China's Future Generation 2.0Over the past decades, China’s rapid development has lifted Chinese citizens out of poverty faster and at a greater scale than any other time in human history. However, this development has not occurred without significant impacts to human and environmental health in China. For example, life expectancy in northern China is now 5.5 years less due to severe air pollution from mostly coal combustion; air pollution contributes to 1.6 million premature deaths per year in China, which is around 17% of all deaths in China; and water overuse, contamination, and waste have produced severe shortages across the country. Yet, China is still a comparably poor country, with a per capita GDP of $US 10,000, far less than many advanced economies.
China’s appetite for coal, oil, and gas to power its economy has made it the world’s largest CO2 emitter. Even on a per capita basis, China’s emissions are significant, and recently surpassed the EU’s in 2013. Considering these trends, China has a unique opportunity and responsibility to change its development model for the direct welfare of its citizens exposed to unsafe pollution levels and the impacts of climate change as well as the international community.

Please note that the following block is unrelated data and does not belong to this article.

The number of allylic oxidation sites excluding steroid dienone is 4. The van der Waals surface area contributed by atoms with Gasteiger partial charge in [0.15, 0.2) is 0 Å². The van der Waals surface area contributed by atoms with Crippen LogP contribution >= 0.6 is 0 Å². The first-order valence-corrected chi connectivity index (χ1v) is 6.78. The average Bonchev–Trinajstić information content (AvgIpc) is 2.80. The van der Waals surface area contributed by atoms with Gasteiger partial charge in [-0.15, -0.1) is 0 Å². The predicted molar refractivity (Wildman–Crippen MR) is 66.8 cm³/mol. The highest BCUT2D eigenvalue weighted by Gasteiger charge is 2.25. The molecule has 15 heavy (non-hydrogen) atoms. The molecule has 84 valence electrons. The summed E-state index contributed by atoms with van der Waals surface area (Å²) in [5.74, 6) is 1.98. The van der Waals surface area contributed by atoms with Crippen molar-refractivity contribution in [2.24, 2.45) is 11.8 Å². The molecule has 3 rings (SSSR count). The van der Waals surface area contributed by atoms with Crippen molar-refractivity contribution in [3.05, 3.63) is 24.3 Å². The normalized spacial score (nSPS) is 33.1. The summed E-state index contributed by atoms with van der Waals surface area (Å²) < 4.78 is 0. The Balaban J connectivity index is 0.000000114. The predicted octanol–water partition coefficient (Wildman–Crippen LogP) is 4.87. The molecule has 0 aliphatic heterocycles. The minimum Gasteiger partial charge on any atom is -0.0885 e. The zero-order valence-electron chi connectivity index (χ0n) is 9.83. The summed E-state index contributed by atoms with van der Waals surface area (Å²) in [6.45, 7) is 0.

To get there, China must transform its 75% coal-fueled power sector. In February 2014, WWF partnered with Energy Transition Research Institute (Entri) to publish China’s Future Generation: Assessing the Maximum Potential for Renewable Power Sources in China to 2050 (Future Generation). This assessment concluded that around 80% of China’s electricity generation could be met by renewable sources by 205
0, which would be as affordable as electricity generation run primarily on coal.
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